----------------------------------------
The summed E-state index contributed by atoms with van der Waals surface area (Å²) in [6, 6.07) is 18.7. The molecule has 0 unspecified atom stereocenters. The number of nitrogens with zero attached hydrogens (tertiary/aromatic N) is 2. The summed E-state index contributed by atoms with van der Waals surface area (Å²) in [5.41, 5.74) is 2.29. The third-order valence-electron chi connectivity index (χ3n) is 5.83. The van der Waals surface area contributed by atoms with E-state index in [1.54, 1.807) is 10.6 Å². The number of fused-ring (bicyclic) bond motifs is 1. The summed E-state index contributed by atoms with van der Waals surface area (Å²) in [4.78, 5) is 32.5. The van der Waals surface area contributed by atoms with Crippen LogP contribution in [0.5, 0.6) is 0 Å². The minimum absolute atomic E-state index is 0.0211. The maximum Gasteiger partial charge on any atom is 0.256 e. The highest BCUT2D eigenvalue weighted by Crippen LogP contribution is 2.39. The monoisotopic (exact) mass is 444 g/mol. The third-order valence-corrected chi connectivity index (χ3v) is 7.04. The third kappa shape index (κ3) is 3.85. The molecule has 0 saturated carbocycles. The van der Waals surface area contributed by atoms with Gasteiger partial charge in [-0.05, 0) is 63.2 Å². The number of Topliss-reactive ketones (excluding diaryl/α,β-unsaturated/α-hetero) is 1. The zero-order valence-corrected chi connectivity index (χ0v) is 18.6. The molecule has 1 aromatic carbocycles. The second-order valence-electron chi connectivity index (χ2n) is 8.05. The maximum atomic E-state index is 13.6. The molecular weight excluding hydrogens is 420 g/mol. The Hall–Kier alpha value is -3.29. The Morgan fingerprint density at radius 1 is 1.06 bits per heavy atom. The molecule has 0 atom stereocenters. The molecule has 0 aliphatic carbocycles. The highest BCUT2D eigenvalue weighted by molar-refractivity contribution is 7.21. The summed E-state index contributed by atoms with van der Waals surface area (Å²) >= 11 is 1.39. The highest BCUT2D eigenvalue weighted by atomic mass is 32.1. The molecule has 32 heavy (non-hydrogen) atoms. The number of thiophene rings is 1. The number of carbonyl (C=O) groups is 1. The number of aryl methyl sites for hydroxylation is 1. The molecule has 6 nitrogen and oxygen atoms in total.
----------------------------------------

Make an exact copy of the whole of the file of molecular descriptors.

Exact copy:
The summed E-state index contributed by atoms with van der Waals surface area (Å²) in [6, 6.07) is 18.7. The molecule has 0 unspecified atom stereocenters. The number of nitrogens with zero attached hydrogens (tertiary/aromatic N) is 2. The summed E-state index contributed by atoms with van der Waals surface area (Å²) in [5.41, 5.74) is 2.29. The third-order valence-electron chi connectivity index (χ3n) is 5.83. The van der Waals surface area contributed by atoms with E-state index in [1.54, 1.807) is 10.6 Å². The number of fused-ring (bicyclic) bond motifs is 1. The summed E-state index contributed by atoms with van der Waals surface area (Å²) in [4.78, 5) is 32.5. The van der Waals surface area contributed by atoms with Crippen LogP contribution in [0.5, 0.6) is 0 Å². The minimum absolute atomic E-state index is 0.0211. The maximum Gasteiger partial charge on any atom is 0.256 e. The highest BCUT2D eigenvalue weighted by Crippen LogP contribution is 2.39. The monoisotopic (exact) mass is 444 g/mol. The third-order valence-corrected chi connectivity index (χ3v) is 7.04. The third kappa shape index (κ3) is 3.85. The molecule has 0 saturated carbocycles. The van der Waals surface area contributed by atoms with Gasteiger partial charge in [-0.05, 0) is 63.2 Å². The number of Topliss-reactive ketones (excluding diaryl/α,β-unsaturated/α-hetero) is 1. The zero-order valence-corrected chi connectivity index (χ0v) is 18.6. The molecule has 1 aromatic carbocycles. The second-order valence-electron chi connectivity index (χ2n) is 8.05. The maximum atomic E-state index is 13.6. The molecular weight excluding hydrogens is 420 g/mol. The Hall–Kier alpha value is -3.29. The Morgan fingerprint density at radius 1 is 1.06 bits per heavy atom. The molecule has 0 atom stereocenters. The molecule has 0 aliphatic carbocycles. The highest BCUT2D eigenvalue weighted by molar-refractivity contribution is 7.21. The summed E-state index contributed by atoms with van der Waals surface area (Å²) >= 11 is 1.39. The highest BCUT2D eigenvalue weighted by atomic mass is 32.1. The molecule has 32 heavy (non-hydrogen) atoms. The number of thiophene rings is 1. The number of carbonyl (C=O) groups is 1. The number of aryl methyl sites for hydroxylation is 1. The molecule has 6 nitrogen and oxygen atoms in total.